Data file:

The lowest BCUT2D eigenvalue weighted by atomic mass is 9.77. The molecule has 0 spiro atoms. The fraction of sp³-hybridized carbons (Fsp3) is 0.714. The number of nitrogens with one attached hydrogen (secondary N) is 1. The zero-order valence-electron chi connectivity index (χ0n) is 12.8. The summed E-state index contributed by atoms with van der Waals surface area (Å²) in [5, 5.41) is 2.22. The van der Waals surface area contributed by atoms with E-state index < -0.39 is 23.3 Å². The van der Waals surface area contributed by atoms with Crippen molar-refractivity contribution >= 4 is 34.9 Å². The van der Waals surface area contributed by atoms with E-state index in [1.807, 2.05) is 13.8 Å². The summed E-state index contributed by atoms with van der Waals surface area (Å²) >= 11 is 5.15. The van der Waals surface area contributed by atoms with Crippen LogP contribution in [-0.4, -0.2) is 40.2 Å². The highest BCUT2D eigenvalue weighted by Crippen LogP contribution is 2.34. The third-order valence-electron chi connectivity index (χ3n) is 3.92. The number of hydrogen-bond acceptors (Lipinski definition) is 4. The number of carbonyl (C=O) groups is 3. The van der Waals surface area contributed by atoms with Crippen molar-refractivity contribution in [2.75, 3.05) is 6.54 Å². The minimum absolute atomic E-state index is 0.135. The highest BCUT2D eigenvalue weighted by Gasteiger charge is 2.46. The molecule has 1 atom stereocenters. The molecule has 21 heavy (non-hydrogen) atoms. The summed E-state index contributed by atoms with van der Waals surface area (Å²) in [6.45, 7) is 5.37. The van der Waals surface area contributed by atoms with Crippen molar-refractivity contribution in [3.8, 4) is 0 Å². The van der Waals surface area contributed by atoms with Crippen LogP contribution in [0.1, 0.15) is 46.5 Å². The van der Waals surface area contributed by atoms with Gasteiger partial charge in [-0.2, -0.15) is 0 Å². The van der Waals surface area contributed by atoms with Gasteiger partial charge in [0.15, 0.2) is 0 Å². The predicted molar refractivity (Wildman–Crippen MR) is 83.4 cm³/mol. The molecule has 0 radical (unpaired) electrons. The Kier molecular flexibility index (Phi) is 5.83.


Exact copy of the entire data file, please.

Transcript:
The lowest BCUT2D eigenvalue weighted by atomic mass is 9.77. The molecule has 0 spiro atoms. The fraction of sp³-hybridized carbons (Fsp3) is 0.714. The number of nitrogens with one attached hydrogen (secondary N) is 1. The zero-order valence-electron chi connectivity index (χ0n) is 12.8. The summed E-state index contributed by atoms with van der Waals surface area (Å²) in [5, 5.41) is 2.22. The van der Waals surface area contributed by atoms with E-state index < -0.39 is 23.3 Å². The van der Waals surface area contributed by atoms with Crippen molar-refractivity contribution >= 4 is 34.9 Å². The van der Waals surface area contributed by atoms with E-state index in [1.807, 2.05) is 13.8 Å². The summed E-state index contributed by atoms with van der Waals surface area (Å²) >= 11 is 5.15. The van der Waals surface area contributed by atoms with Crippen LogP contribution in [-0.4, -0.2) is 40.2 Å². The highest BCUT2D eigenvalue weighted by Crippen LogP contribution is 2.34. The third-order valence-electron chi connectivity index (χ3n) is 3.92. The number of hydrogen-bond acceptors (Lipinski definition) is 4. The number of carbonyl (C=O) groups is 3. The van der Waals surface area contributed by atoms with Crippen molar-refractivity contribution in [2.75, 3.05) is 6.54 Å². The minimum absolute atomic E-state index is 0.135. The highest BCUT2D eigenvalue weighted by Gasteiger charge is 2.46. The molecule has 1 atom stereocenters. The molecule has 21 heavy (non-hydrogen) atoms. The summed E-state index contributed by atoms with van der Waals surface area (Å²) in [6.45, 7) is 5.37. The van der Waals surface area contributed by atoms with Crippen molar-refractivity contribution in [3.8, 4) is 0 Å². The van der Waals surface area contributed by atoms with Crippen LogP contribution in [0.1, 0.15) is 46.5 Å². The van der Waals surface area contributed by atoms with Gasteiger partial charge in [-0.2, -0.15) is 0 Å². The van der Waals surface area contributed by atoms with Gasteiger partial charge in [0.15, 0.2) is 0 Å². The predicted molar refractivity (Wildman–Crippen MR) is 83.4 cm³/mol. The molecule has 0 radical (unpaired) electrons. The Kier molecular flexibility index (Phi) is 5.83.